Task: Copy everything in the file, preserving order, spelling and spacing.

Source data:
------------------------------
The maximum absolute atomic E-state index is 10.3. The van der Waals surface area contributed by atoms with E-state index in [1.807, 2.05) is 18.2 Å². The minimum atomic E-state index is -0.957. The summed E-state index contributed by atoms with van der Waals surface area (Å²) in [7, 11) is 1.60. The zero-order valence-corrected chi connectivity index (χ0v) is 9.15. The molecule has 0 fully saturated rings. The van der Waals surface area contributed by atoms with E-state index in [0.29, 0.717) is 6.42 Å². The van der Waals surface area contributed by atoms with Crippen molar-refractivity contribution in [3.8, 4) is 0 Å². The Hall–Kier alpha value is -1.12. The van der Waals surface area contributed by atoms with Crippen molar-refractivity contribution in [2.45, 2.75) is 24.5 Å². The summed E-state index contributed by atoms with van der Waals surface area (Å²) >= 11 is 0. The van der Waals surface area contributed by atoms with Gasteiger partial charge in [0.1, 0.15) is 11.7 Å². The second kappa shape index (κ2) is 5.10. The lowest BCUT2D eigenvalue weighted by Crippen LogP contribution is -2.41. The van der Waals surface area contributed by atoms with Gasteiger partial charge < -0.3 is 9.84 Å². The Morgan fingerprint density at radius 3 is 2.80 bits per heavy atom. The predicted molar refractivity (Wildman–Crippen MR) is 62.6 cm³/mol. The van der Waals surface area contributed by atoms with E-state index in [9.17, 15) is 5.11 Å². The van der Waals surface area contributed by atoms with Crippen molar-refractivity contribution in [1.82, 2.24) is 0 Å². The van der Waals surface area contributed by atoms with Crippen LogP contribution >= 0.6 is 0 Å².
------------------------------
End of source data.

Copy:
The maximum absolute atomic E-state index is 10.3. The van der Waals surface area contributed by atoms with E-state index in [1.807, 2.05) is 18.2 Å². The minimum atomic E-state index is -0.957. The summed E-state index contributed by atoms with van der Waals surface area (Å²) in [7, 11) is 1.60. The zero-order valence-corrected chi connectivity index (χ0v) is 9.15. The molecule has 0 fully saturated rings. The van der Waals surface area contributed by atoms with E-state index in [0.29, 0.717) is 6.42 Å². The van der Waals surface area contributed by atoms with Crippen molar-refractivity contribution in [3.8, 4) is 0 Å². The Hall–Kier alpha value is -1.12. The van der Waals surface area contributed by atoms with Crippen molar-refractivity contribution in [2.45, 2.75) is 24.5 Å². The summed E-state index contributed by atoms with van der Waals surface area (Å²) >= 11 is 0. The van der Waals surface area contributed by atoms with Gasteiger partial charge in [0.1, 0.15) is 11.7 Å². The second kappa shape index (κ2) is 5.10. The lowest BCUT2D eigenvalue weighted by Crippen LogP contribution is -2.41. The van der Waals surface area contributed by atoms with Gasteiger partial charge < -0.3 is 9.84 Å². The Morgan fingerprint density at radius 3 is 2.80 bits per heavy atom. The predicted molar refractivity (Wildman–Crippen MR) is 62.6 cm³/mol. The van der Waals surface area contributed by atoms with E-state index in [9.17, 15) is 5.11 Å². The van der Waals surface area contributed by atoms with Crippen molar-refractivity contribution in [1.82, 2.24) is 0 Å². The van der Waals surface area contributed by atoms with Crippen LogP contribution >= 0.6 is 0 Å².